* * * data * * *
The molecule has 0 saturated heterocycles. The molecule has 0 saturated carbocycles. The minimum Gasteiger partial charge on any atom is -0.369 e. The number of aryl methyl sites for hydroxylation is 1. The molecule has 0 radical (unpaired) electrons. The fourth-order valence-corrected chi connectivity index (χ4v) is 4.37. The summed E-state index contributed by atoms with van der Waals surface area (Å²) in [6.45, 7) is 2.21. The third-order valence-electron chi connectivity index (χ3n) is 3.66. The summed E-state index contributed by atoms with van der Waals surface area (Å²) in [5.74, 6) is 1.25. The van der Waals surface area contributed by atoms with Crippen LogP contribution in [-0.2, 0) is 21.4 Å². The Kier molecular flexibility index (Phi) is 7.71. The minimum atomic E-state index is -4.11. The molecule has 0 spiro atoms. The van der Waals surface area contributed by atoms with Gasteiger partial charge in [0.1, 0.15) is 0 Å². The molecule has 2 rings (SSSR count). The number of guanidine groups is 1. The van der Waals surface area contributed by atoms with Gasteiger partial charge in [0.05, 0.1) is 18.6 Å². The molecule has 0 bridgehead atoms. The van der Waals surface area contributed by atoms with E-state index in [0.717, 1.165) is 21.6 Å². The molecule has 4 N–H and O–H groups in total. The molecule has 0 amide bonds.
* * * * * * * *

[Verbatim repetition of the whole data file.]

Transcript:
The molecule has 0 saturated heterocycles. The molecule has 0 saturated carbocycles. The minimum Gasteiger partial charge on any atom is -0.369 e. The number of aryl methyl sites for hydroxylation is 1. The molecule has 0 radical (unpaired) electrons. The fourth-order valence-corrected chi connectivity index (χ4v) is 4.37. The summed E-state index contributed by atoms with van der Waals surface area (Å²) in [6.45, 7) is 2.21. The third-order valence-electron chi connectivity index (χ3n) is 3.66. The summed E-state index contributed by atoms with van der Waals surface area (Å²) in [5.74, 6) is 1.25. The van der Waals surface area contributed by atoms with Crippen LogP contribution in [-0.2, 0) is 21.4 Å². The Kier molecular flexibility index (Phi) is 7.71. The minimum atomic E-state index is -4.11. The molecule has 0 spiro atoms. The van der Waals surface area contributed by atoms with Gasteiger partial charge in [0.1, 0.15) is 0 Å². The molecule has 2 rings (SSSR count). The number of guanidine groups is 1. The van der Waals surface area contributed by atoms with Gasteiger partial charge in [0.05, 0.1) is 18.6 Å². The molecule has 0 bridgehead atoms. The van der Waals surface area contributed by atoms with E-state index in [0.717, 1.165) is 21.6 Å². The molecule has 4 N–H and O–H groups in total. The molecule has 0 amide bonds.